Archive for Human Genetics

Darwin’s radio [book review]

Posted in Books, Kids, pictures, University life with tags , , , , , , , , , , , , , , , , on September 10, 2016 by xi'an

When in Sacramento two weeks ago I came across the Beers Books Center bookstore, with a large collection of used and (nearly) new cheap books and among other books I bought Greg Bear’s Darwin Radio. I had (rather) enjoyed another book of his’, Hull Zero Three, not to mention one of his first books, Blood Music, I read in the mid 1980’s, and the premises of this novel sounded promising, not mentioning the Nebula award. The theme is of a major biological threat, apparently due to a new virus, and of the scientific unraveling of what the threat really means. (Spoilers alert!) In that respect it sounds rather similar to the (great) Crichton‘s The Andromeda Strain, which is actually mentioned by some characters in this book. As is Ebola, as a sort of contrapoint (since Ebola is a deadly virus, although the epidemic in Western Africa now seems to have vanished). The biological concept exploited here is dormant DNA in non-coding parts of the genome that periodically get awaken and induce massive steps in the evolution. So massive that carriers of those mutations are killed by locals. Until the day it happens in an all-connected World and the mutation can no longer be stopped. The concept is compelling if not completely convincing of course, while the outcome of a new human race, which is to Homo Sapiens what Homo Sapiens was to Neanderthal, is rather disappointing. (How could it be otherwise?!) But I did appreciate the postulate of a massive and immediate change in the genome, even though the details were disputable and the dismissal of Dawkins‘ perspective poorly defended. From a stylistic perspective, the style is at time heavy, while there are too many chance occurrences, like the main character happening to be in Georgia for a business deal (spoilers, spoilers!) at the times of the opening of collective graves, or the second main character coming upon a couple of Neanderthal mummies with a Sapiens baby, or yet this pair of main characters falling in love and delivering a live mutant baby-girl. But I enjoyed reading it between San Francisco and Melbourne, with a few hours of lost sleep and work. It is a page turner, no doubt! I also like the political undercurrents, from riots to emergency measures, to an effective dictatorship controlling pregnancies and detaining newborns and their mothers.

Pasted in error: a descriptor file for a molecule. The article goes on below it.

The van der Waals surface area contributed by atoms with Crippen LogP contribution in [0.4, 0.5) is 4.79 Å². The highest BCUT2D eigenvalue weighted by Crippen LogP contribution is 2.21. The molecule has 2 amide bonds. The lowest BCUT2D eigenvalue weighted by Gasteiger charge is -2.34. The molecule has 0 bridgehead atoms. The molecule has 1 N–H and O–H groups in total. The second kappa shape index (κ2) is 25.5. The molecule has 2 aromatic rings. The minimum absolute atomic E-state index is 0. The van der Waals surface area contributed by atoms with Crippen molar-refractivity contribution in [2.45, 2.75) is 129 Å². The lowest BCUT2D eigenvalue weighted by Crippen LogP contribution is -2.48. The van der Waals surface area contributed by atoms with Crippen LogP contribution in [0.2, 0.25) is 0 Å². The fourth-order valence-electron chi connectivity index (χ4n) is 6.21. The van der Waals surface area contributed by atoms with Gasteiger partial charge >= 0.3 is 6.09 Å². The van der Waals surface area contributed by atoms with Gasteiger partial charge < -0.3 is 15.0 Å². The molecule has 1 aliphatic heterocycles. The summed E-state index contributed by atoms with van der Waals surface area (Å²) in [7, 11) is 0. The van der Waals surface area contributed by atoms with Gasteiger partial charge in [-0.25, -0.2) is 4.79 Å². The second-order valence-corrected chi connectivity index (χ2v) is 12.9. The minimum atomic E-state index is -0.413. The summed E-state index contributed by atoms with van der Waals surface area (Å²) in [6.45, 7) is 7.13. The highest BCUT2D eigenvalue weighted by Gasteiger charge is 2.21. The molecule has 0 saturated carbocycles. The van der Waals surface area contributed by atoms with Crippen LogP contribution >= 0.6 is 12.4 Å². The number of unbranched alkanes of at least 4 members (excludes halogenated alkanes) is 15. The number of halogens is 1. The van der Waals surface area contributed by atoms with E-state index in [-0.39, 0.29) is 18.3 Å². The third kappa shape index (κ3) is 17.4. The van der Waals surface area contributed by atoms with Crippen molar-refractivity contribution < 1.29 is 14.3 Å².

One important thread in the book deals with anthropology digs getting against Native claims to corpses and general opposition to such digs. This reminded me of a very recent article in Nature where a local Indian tribe had claimed rights to several thousand year old skeletons, whose DNA was then showed to be more related with far away groups than the claimants. But where the tribe was still granted the last word, in a rather worrying jurisprudence.

the ultimate argument

Posted in Statistics with tags , , , on February 6, 2015 by xi'an

In a tribune published on February 4 in Le Monde [under the vote-fishing argument that the National Front is not a threat for democracy], the former minister [and convicted member of fascist groups in the 1960’s] Gérard Longuet wrote this unforgettable sentence about the former and current heads of the National Front: